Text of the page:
Rivers in Himachal Pradesh
A massive collision between two tectonic plates of the Indian and Eurasian landmasses about 50 to 70 million years ago led to the formation of the youngest and tallest mountain ranges, the Himalayas. well. The river systems of the Himalayas developed because of rains and melting snow. The newly formed rivers were like sheets of water flowing towards the fore-deep carrying whatever came in their way. Once the rivers reached the plains their gradients became lesser, their hydraulics changed and they started to deposit their sediment. The Himalayan rivers are older than or as young as the Himalayas themselves.
Important and Main rivers flow through Himachal Pradesh are:
- Length: 320 Km
- Source: Rakas Lake (Kailash Mountain, Tibet)
- Its total catchment area in Himachal Pradesh is 20,000 sq. Km.
- Districts: Lahaul Spiti, Kinnaur, Shimla, Kullu, Mandi and Bilaspur
- Main Tributaries: Siyul, Budhil, Tantgiri
- Satluj is the longest of the five rivers that flow through the historic crossroads region of Punjab in northern India and Pakistan.
- The Sutlej River is also known as Satadree.
- It is the easternmost tributary of the Indus River.
- There are several major hydroelectric projects on the Sutlej, including the 1,325 MW Bhakra Dam, the 1,000 MW Karcham Wangtoo Hydroelectric Plant, and the 1,500 MW Nathpa Jhakri Dam.
- The river basin area in India is located in Himachal Pradesh, Punjab, Jammu and Kashmir and Haryana states.
- Also known as Satudri in Rig Veda and Shatudra in Sanskrit.
- It is known as Longchhen Khabab in Tibet.
- Its famous tributaries viz. the Spiti, the Ropa, the Taiti, the Kashang, the Mulgaon, the Yula, the Wanger, the Throng and the Rupi as right bank tributaries, whereas the Tirung, the Gayathing, the Baspa, the Duling and the Soldang are left bank tributaries.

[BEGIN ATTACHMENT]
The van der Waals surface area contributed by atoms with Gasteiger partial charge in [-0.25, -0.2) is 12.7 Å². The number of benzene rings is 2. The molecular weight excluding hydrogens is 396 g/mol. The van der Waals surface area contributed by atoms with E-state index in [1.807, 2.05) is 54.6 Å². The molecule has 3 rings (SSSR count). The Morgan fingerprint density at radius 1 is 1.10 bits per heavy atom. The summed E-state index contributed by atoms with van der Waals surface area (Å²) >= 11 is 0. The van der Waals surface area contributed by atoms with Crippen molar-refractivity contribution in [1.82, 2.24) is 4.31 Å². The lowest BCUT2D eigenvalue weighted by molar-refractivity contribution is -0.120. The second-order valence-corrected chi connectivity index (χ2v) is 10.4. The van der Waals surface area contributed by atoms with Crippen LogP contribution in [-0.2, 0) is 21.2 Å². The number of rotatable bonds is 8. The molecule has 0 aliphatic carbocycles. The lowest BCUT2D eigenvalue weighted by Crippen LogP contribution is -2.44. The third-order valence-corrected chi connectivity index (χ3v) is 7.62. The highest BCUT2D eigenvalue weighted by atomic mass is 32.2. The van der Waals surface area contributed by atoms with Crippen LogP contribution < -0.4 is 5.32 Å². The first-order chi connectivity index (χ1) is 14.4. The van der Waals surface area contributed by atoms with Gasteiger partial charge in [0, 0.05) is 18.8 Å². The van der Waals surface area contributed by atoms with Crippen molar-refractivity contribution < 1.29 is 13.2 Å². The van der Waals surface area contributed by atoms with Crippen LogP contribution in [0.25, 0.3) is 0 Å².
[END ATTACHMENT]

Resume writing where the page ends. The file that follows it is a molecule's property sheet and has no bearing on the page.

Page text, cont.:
- It leaves Himachal Pradesh to enter the plains of Punjab at Bhakhra, where the world’s highest gravity dam has been constructed on this river.
- Length: 158 Kms
- Source: Bara Bhangal (Kangra)
- Districts: Kullu and Chamba
- Main Tributaries: Siyul, Budhil and Tantgiri
- According to ancient history traced to Vedas, the Raavi River was known as Iravati. The Raavi was known as Parushni or Iravati to Indians in Vedic times and as Hydraotes to the Ancient Greeks.
- The Ravi River, a transboundary river of India and Pakistan, is an integral part of the Indus River Basin and forms the headwaters of the Indus basin.
- The waters of the Ravi River drain into the Arabian Sea (Indian Ocean) through the Indus River in Pakistan.
- The river rises in the Bara Bhangal, District Kangra in Himachal Pradesh.
- The river drains a total catchment area of 14,442 square kilometres (5,576 sq mi) in India after flowing for a length of 720 kilometres (450 mi). Flowing westward, it is hemmed by the Pir Panjal and Dhauladhar ranges, forming a triangular zone.
- After crossing Chamba, it takes a south-westerly turn and cuts a deep gorge in the Dhaola Dhar range.
- It enters Punjab Plains near Madhopur and later enters Pakistan below Amritsar.
- It debouches into the Chenab a little above Rangpur in Pakistani Punjab.
- Its tributaries are Bhadal, Siul, Baira, Tantgari, Saho, Budhil, Tundahan, Beljedi, Chirchind Nullah.
- Length: 122 Kms
- Source: Bara Lachha Pass (Lahaul-Spiti)
- Districts: Lahaul-Spiti, Chamba
- Main Tributary: Miyar Nalla
- It flows through the Jammu region of Jammu and Kashmir into the plains of Punjab, Pakistan, before flowing into the Indus River near the city of Uch Sharif.
- The river is formed by the confluence of two rivers, Chandra and Bhaga, at Tandi, 8 km southwest of Keylong, in the Lahaul and Spiti district of Himachal Pradesh.
- The Bhaga river originates from Surya taal lake, which is situated a few kilometers west of the Bara-lacha la pass in Himachal Pradesh.
- The Chandra river originates from glaciers east of the same pass (near Chandra Taal). This pass also acts as a water-divide between these two rivers.